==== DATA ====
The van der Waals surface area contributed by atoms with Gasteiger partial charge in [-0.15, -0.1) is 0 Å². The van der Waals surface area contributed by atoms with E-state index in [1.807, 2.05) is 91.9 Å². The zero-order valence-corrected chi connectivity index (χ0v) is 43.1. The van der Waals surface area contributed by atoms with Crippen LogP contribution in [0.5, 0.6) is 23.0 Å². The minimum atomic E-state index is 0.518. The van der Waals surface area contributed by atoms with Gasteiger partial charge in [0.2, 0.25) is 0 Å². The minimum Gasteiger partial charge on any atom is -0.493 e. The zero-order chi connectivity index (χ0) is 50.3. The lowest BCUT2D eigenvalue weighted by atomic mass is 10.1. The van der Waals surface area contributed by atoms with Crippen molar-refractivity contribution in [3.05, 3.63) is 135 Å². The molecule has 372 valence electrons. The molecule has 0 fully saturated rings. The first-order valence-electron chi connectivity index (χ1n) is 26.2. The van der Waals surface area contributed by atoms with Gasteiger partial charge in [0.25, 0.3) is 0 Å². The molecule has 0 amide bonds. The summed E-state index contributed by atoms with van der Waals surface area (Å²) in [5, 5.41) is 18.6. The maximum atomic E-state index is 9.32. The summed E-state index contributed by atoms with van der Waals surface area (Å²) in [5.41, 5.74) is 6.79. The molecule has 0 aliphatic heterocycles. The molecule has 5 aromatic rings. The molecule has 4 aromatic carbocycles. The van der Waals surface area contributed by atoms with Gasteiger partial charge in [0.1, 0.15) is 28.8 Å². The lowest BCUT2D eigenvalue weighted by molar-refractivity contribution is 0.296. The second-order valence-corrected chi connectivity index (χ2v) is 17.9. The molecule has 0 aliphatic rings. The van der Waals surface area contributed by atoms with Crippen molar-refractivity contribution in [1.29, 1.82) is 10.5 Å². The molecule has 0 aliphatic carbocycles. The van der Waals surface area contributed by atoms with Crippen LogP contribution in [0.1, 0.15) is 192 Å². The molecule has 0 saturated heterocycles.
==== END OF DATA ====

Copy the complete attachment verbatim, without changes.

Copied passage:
The van der Waals surface area contributed by atoms with Gasteiger partial charge in [-0.15, -0.1) is 0 Å². The van der Waals surface area contributed by atoms with E-state index in [1.807, 2.05) is 91.9 Å². The zero-order valence-corrected chi connectivity index (χ0v) is 43.1. The van der Waals surface area contributed by atoms with Crippen LogP contribution in [0.5, 0.6) is 23.0 Å². The minimum atomic E-state index is 0.518. The van der Waals surface area contributed by atoms with Gasteiger partial charge in [0.2, 0.25) is 0 Å². The minimum Gasteiger partial charge on any atom is -0.493 e. The zero-order chi connectivity index (χ0) is 50.3. The lowest BCUT2D eigenvalue weighted by atomic mass is 10.1. The van der Waals surface area contributed by atoms with Crippen molar-refractivity contribution in [3.05, 3.63) is 135 Å². The molecule has 372 valence electrons. The molecule has 0 fully saturated rings. The first-order valence-electron chi connectivity index (χ1n) is 26.2. The van der Waals surface area contributed by atoms with Gasteiger partial charge in [0.25, 0.3) is 0 Å². The molecule has 0 amide bonds. The summed E-state index contributed by atoms with van der Waals surface area (Å²) in [5, 5.41) is 18.6. The maximum atomic E-state index is 9.32. The summed E-state index contributed by atoms with van der Waals surface area (Å²) in [5.41, 5.74) is 6.79. The molecule has 0 aliphatic heterocycles. The molecule has 5 aromatic rings. The molecule has 4 aromatic carbocycles. The van der Waals surface area contributed by atoms with Gasteiger partial charge in [0.1, 0.15) is 28.8 Å². The lowest BCUT2D eigenvalue weighted by molar-refractivity contribution is 0.296. The second-order valence-corrected chi connectivity index (χ2v) is 17.9. The molecule has 0 aliphatic rings. The van der Waals surface area contributed by atoms with Crippen molar-refractivity contribution in [1.29, 1.82) is 10.5 Å². The molecule has 0 aliphatic carbocycles. The van der Waals surface area contributed by atoms with Crippen LogP contribution in [0.1, 0.15) is 192 Å². The molecule has 0 saturated heterocycles.